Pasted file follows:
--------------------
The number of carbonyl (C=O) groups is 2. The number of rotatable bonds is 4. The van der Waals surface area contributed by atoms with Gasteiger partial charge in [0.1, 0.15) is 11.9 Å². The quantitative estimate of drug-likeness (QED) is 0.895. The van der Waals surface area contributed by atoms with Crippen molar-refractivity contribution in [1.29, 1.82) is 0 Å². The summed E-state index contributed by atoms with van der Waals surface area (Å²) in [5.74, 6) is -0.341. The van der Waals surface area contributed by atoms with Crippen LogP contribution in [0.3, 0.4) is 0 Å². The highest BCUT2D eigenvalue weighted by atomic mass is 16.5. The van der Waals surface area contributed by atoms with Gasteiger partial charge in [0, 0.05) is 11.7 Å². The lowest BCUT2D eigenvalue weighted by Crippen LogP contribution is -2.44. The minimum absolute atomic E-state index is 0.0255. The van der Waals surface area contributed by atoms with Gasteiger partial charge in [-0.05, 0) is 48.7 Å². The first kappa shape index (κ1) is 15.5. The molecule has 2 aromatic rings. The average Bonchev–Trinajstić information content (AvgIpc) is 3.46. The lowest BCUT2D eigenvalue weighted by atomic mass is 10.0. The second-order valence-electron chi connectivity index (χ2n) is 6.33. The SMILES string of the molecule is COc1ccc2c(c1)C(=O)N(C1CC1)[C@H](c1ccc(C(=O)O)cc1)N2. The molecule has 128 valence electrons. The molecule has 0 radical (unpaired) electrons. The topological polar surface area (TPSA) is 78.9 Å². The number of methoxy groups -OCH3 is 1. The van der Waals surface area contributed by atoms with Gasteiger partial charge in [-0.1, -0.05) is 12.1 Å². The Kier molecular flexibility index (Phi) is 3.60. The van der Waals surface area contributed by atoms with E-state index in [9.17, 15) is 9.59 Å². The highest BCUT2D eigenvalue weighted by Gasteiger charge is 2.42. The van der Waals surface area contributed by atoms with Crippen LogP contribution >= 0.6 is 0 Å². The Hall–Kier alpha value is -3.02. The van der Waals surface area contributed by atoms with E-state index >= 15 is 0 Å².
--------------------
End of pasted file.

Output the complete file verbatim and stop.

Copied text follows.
The number of carbonyl (C=O) groups is 2. The number of rotatable bonds is 4. The van der Waals surface area contributed by atoms with Gasteiger partial charge in [0.1, 0.15) is 11.9 Å². The quantitative estimate of drug-likeness (QED) is 0.895. The van der Waals surface area contributed by atoms with Crippen molar-refractivity contribution in [1.29, 1.82) is 0 Å². The summed E-state index contributed by atoms with van der Waals surface area (Å²) in [5.74, 6) is -0.341. The van der Waals surface area contributed by atoms with Crippen LogP contribution in [0.3, 0.4) is 0 Å². The highest BCUT2D eigenvalue weighted by atomic mass is 16.5. The van der Waals surface area contributed by atoms with Gasteiger partial charge in [0, 0.05) is 11.7 Å². The lowest BCUT2D eigenvalue weighted by Crippen LogP contribution is -2.44. The minimum absolute atomic E-state index is 0.0255. The van der Waals surface area contributed by atoms with Gasteiger partial charge in [-0.05, 0) is 48.7 Å². The first kappa shape index (κ1) is 15.5. The molecule has 2 aromatic rings. The average Bonchev–Trinajstić information content (AvgIpc) is 3.46. The lowest BCUT2D eigenvalue weighted by atomic mass is 10.0. The second-order valence-electron chi connectivity index (χ2n) is 6.33. The SMILES string of the molecule is COc1ccc2c(c1)C(=O)N(C1CC1)[C@H](c1ccc(C(=O)O)cc1)N2. The molecule has 128 valence electrons. The molecule has 0 radical (unpaired) electrons. The topological polar surface area (TPSA) is 78.9 Å². The number of methoxy groups -OCH3 is 1. The van der Waals surface area contributed by atoms with Gasteiger partial charge in [-0.1, -0.05) is 12.1 Å². The Kier molecular flexibility index (Phi) is 3.60. The van der Waals surface area contributed by atoms with E-state index in [9.17, 15) is 9.59 Å². The highest BCUT2D eigenvalue weighted by Gasteiger charge is 2.42. The van der Waals surface area contributed by atoms with Crippen LogP contribution >= 0.6 is 0 Å². The Hall–Kier alpha value is -3.02. The van der Waals surface area contributed by atoms with E-state index >= 15 is 0 Å².